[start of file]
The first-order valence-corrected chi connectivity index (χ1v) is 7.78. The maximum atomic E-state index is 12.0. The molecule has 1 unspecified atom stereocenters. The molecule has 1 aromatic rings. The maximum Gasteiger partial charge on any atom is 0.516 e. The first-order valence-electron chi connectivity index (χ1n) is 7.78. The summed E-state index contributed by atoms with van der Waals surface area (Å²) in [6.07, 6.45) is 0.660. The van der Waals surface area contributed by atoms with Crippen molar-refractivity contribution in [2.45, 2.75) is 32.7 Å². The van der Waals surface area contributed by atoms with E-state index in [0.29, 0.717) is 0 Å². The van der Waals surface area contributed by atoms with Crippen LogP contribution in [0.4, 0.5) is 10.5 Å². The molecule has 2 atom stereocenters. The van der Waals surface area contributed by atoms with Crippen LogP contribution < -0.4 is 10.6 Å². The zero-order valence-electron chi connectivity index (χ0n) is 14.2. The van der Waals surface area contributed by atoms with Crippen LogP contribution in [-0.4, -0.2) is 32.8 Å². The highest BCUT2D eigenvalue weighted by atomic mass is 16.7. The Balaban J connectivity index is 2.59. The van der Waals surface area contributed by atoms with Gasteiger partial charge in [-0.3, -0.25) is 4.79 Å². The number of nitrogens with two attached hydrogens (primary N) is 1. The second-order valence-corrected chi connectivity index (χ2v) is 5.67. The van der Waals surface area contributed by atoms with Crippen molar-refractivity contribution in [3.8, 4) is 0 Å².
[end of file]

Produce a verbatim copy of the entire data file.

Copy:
The first-order valence-corrected chi connectivity index (χ1v) is 7.78. The maximum atomic E-state index is 12.0. The molecule has 1 unspecified atom stereocenters. The molecule has 1 aromatic rings. The maximum Gasteiger partial charge on any atom is 0.516 e. The first-order valence-electron chi connectivity index (χ1n) is 7.78. The summed E-state index contributed by atoms with van der Waals surface area (Å²) in [6.07, 6.45) is 0.660. The van der Waals surface area contributed by atoms with Crippen molar-refractivity contribution in [2.45, 2.75) is 32.7 Å². The van der Waals surface area contributed by atoms with E-state index in [0.29, 0.717) is 0 Å². The van der Waals surface area contributed by atoms with Crippen LogP contribution in [0.4, 0.5) is 10.5 Å². The molecule has 2 atom stereocenters. The van der Waals surface area contributed by atoms with Crippen LogP contribution < -0.4 is 10.6 Å². The zero-order valence-electron chi connectivity index (χ0n) is 14.2. The van der Waals surface area contributed by atoms with Crippen LogP contribution in [-0.4, -0.2) is 32.8 Å². The highest BCUT2D eigenvalue weighted by atomic mass is 16.7. The Balaban J connectivity index is 2.59. The van der Waals surface area contributed by atoms with Gasteiger partial charge in [-0.3, -0.25) is 4.79 Å². The number of nitrogens with two attached hydrogens (primary N) is 1. The second-order valence-corrected chi connectivity index (χ2v) is 5.67. The van der Waals surface area contributed by atoms with Crippen molar-refractivity contribution in [3.8, 4) is 0 Å².